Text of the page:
Our y-DNA results are displayed on the Family Tree DNA website in both "Classic" and "Colorized" versions. The results are analyzed and sorted into "Lineages" based on predicted relationships determined by each member's individual genetic profile. The Colorized version (pictured below) highlights changes ("mutations") for each marker compared to the mode, whereas the Classic version omits the highlighting. The mutations can identify not only lineages, but also various branches within lineages. To view all results, you'll need to be logged into your FTDNA kit, as some results are shared only with other Russell Project members.
A haplogroup is a genetic population of a large group of people who share a common ancestor, analogous to a huge clan (like Celts or Vikings). It can be viewed as a tree ("haplotree") with many limbs and branches. Our results to date demonstrate that our participants are spread across six overarching haplogroups. About 75% of us are from Haplogroup R, about 13% are from Haplogroup I, and the remaining 12% are from Haplogroups E, G, J, and Q. Of those in Haplogroup R, almost all are in R1b. Family Tree DNA's migration map for Haplogroup R is shown below.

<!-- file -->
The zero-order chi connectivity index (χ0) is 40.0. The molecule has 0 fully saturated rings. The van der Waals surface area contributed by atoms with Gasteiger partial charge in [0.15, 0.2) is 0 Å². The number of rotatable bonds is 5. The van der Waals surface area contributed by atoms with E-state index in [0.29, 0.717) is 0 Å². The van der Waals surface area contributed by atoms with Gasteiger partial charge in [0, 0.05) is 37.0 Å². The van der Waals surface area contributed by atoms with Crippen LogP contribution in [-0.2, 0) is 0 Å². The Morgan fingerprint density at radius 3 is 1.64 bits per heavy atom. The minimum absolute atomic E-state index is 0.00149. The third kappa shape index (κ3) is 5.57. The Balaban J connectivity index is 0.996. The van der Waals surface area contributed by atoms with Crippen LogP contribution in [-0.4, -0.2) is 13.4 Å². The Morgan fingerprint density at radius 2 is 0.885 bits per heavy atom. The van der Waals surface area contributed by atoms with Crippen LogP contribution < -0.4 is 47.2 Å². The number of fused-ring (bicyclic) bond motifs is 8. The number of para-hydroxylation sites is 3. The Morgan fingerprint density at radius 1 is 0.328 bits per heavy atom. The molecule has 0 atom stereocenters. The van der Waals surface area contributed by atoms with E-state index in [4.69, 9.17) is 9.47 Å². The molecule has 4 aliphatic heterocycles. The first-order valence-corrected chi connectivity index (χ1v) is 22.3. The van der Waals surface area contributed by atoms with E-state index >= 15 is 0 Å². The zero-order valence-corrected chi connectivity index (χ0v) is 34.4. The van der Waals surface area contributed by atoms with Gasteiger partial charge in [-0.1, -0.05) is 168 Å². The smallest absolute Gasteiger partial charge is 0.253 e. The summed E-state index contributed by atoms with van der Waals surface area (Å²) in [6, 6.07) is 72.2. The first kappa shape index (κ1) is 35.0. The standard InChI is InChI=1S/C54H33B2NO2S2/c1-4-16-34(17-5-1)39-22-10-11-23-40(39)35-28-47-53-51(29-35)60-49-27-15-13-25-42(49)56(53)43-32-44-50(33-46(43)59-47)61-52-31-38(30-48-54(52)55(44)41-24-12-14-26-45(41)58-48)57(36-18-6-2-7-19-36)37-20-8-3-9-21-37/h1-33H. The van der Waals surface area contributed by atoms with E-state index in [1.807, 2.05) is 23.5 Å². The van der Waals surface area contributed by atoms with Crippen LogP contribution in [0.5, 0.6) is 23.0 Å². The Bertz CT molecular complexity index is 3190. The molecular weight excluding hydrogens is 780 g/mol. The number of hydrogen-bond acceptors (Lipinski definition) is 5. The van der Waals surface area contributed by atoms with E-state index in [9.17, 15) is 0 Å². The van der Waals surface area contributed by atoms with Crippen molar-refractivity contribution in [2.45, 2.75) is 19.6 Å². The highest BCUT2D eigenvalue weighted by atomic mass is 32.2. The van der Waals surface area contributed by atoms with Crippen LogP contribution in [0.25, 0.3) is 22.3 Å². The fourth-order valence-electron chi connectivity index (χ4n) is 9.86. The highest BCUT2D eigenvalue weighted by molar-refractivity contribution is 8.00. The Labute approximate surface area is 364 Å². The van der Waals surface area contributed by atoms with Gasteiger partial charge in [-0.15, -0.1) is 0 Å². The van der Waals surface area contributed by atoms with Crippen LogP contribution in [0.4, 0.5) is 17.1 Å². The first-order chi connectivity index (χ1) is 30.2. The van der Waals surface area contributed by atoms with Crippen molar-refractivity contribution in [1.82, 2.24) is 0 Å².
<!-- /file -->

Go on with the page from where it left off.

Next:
Russell Lineages and Origins
Although a number of different Russell lineages exist, roughly 60 percent of all our members who report a known origin, report the British Isles. The next largest location reported is "United States" (about 7 percent). The rest are scattered over a number of locations.
Over 70 percent of Russell Project participants are in Haplogroup R1b. Of those in R1b who report a known origin, over 90 percent report the British Isles.
The single biggest lineage within R1b is Lineage 1. Over 20 percent of all Russell Project members are in R1b - Lineage 1. Over 90 percent of those in R1b - Lineage 1 who report a known origin, report their Russell ancestry came from Scotland, with most others in R1b - Lineage 1 reporting either England, Northern Ireland, or Ireland.
New Russell lineages will continue to be added all the time. In some cases, it's because men have tested from a rarer lineage that hasn't previously been represented in the Project. In other cases, it may be due to a "Non-Paternal Event" (NPE) such as adoption. Whether you're a Russell man by name, by y-DNA, or both, we welcome your participation!